But, the neighborhood needs a grocery store. A real one. A modern one. There is a regional grocery store — new and modern, but tiny — in the French Quarter. That’s it, until you get to the CBD a mile or so away upriver. Downriver? Good try. There is nothing but corner “food stores” from the Quarter until you reach pretty deeply into St. Bernard Parish about five miles away. This area includes the Upper and Lower 9th Wards. It is a food desert. The good folks at Make-It-Right, who built so many houses in the Lower 9th Ward, are aware of it and are trying to figure out what to do.

When the vandals first struck, many people though it was an act of protest. But, as I wrote, it wasn’t neighborhood people who did it. But, neighborhood people want, need and were hoping for a modern grocery story. They aren’t rich. Many ride bicycles because they don’t own cars. Yes, it is true that St. Roch Market employs local people. That helps. Some. They’d hoped for more raw food and not so much trendy cooked food. One costs more than the other. A lot more. Unfortunately, the owners still haven’t really addressed the issue. I doubt that they will. Not as long as the current iteration of the market is successful.

And, there you have it.

Two sides to every coin. I think this example is far more powerful than my ranting about the city not really having recovered from the storm. You’ve had enough of that. Besides, after reading today’s news, I think the New York Times and The Washington Post got it. They are doing less celebratory public relations semi-reporting and are now talking about both sides of an incomplete and unfinished recovery.

The pictures. Check it out. I figured how to do a proper gallery. It didn’t a take long. What takes normal people a few hours can take me a few weeks. If you like the thumbnails, click on one. It’ll open to a 12 x 8 inch photograph. This is step one in a major upgrade. I’ll talk about that as I work toward it. It’ll be lighter in feel, have a white background and a lot of the clutter will be moved into the background. It will also be the home of Laskowitzpictures.com as well as dot org. That’s my more commercial site.  You’ll also be able to buy art prints or license them for more commercial uses. Books and e-books, too. Some of you have asked about that.

 

 


A really big trumpet.
A really big trumpet.

I’ve been complaining about the never-ending media coverage of the Tenth Anniversary of Hurricane Katrina. Sometimes seeing all of this coverage reminds of me things I should photograph. That’s a good thing. The Guardian, based in the United Kingdom did that yesterday. I’d forgotten about the Musicians Village. On the other hand, I about choked while I was listening to NPR today. They’ve been talking about Katrina almost every day. Today, some announcer said that he realized that their daily coverage was lacking. But, not to worry. Next week, NPR will really be stepping up their daily stories.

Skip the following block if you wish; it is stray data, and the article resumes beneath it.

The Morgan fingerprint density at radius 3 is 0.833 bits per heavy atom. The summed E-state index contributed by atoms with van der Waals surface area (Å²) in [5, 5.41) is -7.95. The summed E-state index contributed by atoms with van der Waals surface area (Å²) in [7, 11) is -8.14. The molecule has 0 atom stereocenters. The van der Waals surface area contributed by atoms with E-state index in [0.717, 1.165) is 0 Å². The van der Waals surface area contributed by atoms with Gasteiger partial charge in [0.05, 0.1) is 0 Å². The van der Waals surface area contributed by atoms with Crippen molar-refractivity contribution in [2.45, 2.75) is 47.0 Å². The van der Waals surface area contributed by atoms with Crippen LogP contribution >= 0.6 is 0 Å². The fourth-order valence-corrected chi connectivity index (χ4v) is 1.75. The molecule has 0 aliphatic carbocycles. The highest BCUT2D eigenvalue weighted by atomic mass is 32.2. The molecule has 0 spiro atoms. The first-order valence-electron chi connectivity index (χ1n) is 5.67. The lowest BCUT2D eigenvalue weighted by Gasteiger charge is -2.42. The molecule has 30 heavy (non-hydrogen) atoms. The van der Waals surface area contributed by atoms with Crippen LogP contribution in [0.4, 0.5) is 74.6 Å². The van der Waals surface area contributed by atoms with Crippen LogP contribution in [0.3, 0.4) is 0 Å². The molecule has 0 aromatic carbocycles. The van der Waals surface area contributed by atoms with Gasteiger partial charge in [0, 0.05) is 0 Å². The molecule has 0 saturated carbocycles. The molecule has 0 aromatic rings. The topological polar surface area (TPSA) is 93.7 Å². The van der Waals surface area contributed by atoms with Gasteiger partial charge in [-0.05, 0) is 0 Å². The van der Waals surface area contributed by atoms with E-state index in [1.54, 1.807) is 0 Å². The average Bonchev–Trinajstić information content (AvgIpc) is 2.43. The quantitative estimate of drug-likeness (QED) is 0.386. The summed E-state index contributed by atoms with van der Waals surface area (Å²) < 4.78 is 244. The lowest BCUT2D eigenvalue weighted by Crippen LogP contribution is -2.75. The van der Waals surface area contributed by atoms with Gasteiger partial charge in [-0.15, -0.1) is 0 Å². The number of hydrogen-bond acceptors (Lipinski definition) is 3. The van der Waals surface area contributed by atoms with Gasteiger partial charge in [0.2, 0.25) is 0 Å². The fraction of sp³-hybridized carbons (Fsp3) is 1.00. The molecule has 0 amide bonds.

Oh no.

The problem with all of this “big time” coverage is that reporters and sometimes photographers drop in for a week or maybe ten days. They report as if they truly understand the city. They don’t. How could they? Usually, they get all sorts of things wrong. I’m not just talking about little details that get passed around by locals. I’m talking about not asking the next obvious question. The reporter who wrote the story about Musicians Village turned the piece into an over all wrapper for music in New Orleans. That’s great. But, here’s a thing — not so small — that he missed. He was writing about Kermit Ruffins, a beloved trumpeter who used to live in Treme. He evacuated to Houston, Texas during the storm. He played early on in the recovery at a place in the Bywater, called Vaughn’s. For years he had a Thursday night residency there. On his first night back, he mostly played for recovery teams. Most of us had not returned yet.

That’s all true.

What the reporter missed is this. Even though Kermit owns a club here, plays a residency at another club and odd nights at other places, he still lives in Houston with his family. He’s a long distance commuter.

That happened a lot. Maybe not the commuting thing. But, a lot of people who were born and raised here never came back. Once they saw that life after New Orleans was pretty good, they decided to stay where they landed. Let’s face it. New Orleans is a pretty interesting place. It has a very cool reputation. It is a city very different from any city in The United States. But, living here can be pretty hard.

Not coming back cuts both ways. Some people didn’t return because they didn’t want to. Others want to come home and can’t.

Anyway.

Musicians Village. It was the brainchild of  musicians Harry Connick Jr. and Branford Marsalis. It was mostly built by 70,000 volunteers for Habit for Humanity. It is located in the Upper 9th Ward in a neighborhood that was devastated by the flood waters. There are 72 houses, 5 elder-friendly duplexes, a community center and a toddler park. A couple of these pictures were made at the toddler park. The houses are not always grouped together. Some are hard to find. Mortgages are very reason able, but you must commit to a 20 year note and provide some sweat equity. Construction began in March 2006.  The first three were completed by June 2006. Musicians didn’t just need a play to live. They probably needed everything. Even instruments. Tipitina’s Foundation helped out with that.